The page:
Every once in a while, a news story crops up about yet another lie or omission regarding the briefings the CIA gave to Congressional intelligence committees on their interrogation aka torture program during the Bush years. Marcy Wheeler has been assiduously covering this for months, even years now, gathering together the disparate reports from a mostly disinterested mainstream press.
There was the time in July 2009 when House Intelligence Chairman Silvestre Reyes complained that his committee “has been misled, has not been provided full and complete notifications, and (in at least one occasion) was affirmatively lied to.” Only months before, in a well-publicized press conference, House Speaker Nancy Pelosi accused the CIA of lying to Congress. “They didn’t tell us everything,” Pelosi complained. The Speaker’s complaints followed CIA’s release of a list (PDF) that purported to show how it had briefed Congress over the years on the interrogations program. The list, in Marcy Wheeler’s words, was illustrative of CIA “playing around with its obligation to inform the intelligence committees.” Her deconstruction of the list is juicy reading.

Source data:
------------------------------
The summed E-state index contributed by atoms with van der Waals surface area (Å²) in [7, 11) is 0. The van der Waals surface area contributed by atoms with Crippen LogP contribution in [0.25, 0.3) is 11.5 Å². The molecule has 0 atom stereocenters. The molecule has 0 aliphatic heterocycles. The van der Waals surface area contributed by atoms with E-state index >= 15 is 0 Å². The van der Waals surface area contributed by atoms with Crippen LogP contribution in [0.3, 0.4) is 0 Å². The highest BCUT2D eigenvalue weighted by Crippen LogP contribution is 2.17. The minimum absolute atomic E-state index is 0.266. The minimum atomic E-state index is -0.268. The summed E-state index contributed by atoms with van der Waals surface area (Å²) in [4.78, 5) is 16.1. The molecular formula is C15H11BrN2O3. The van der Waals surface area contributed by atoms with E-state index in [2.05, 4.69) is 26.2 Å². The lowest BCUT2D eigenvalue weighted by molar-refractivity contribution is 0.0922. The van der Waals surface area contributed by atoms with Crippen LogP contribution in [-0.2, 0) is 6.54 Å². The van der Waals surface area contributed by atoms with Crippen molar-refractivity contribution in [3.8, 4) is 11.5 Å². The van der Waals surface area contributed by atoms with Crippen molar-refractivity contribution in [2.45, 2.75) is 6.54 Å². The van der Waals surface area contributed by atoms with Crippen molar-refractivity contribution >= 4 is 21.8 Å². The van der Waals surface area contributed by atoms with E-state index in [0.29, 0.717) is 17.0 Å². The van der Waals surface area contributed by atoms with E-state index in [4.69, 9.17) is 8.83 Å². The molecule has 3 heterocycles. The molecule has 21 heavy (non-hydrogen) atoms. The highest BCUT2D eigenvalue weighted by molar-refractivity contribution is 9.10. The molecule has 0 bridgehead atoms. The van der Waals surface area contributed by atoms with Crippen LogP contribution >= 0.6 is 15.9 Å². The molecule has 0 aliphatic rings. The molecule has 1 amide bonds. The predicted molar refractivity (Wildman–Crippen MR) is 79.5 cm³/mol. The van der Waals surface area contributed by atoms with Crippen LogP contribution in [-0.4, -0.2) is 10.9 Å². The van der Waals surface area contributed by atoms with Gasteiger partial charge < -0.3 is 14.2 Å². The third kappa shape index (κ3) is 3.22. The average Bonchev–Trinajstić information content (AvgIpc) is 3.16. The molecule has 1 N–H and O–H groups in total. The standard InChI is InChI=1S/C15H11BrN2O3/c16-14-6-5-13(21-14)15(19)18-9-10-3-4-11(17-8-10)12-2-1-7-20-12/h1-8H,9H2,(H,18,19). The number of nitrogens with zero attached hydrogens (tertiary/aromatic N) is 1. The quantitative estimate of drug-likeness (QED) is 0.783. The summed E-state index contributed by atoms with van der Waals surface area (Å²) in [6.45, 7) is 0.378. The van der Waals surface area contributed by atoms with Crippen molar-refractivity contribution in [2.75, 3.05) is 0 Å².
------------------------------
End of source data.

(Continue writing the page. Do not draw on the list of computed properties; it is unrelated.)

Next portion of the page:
Sometimes, as Wheeler also recently reported, the efforts to sabotage Congressional oversight came from within, as in early 2003 when then-new Senate Intelligence Committee chair Pat Roberts scotched all plans to send a committee staffer to review CIA interrogation sites on behalf of the committee.
What isn’t often mentioned was how the CIA was given the green light to lie and obfuscate by their superiors in the Executive Branch. It’s well known that former President Bush used an unprecedented amount of signing statements during his administration, nullifying dozens, if not hundred of provisions in the bills he signed. A Pulitzer Prize winning account of this was written up by Charlie Savage in the Boston Globe in 2006. One should read the entire article (as well as others on the subject by Dahlia Lithwick and John Dean), but I’m only going to mainly concentrate on the signing statements that targeted Congressional oversight demands.
Although presidential signing statements had been used before George W. Bush's reign of (t)error, this turd of a practice is laying squarely at the feet of our former president. For all of his other failings (real or perceived), President Barack Obama has kept his word, when he indicated he would not rule by presidential signing statement.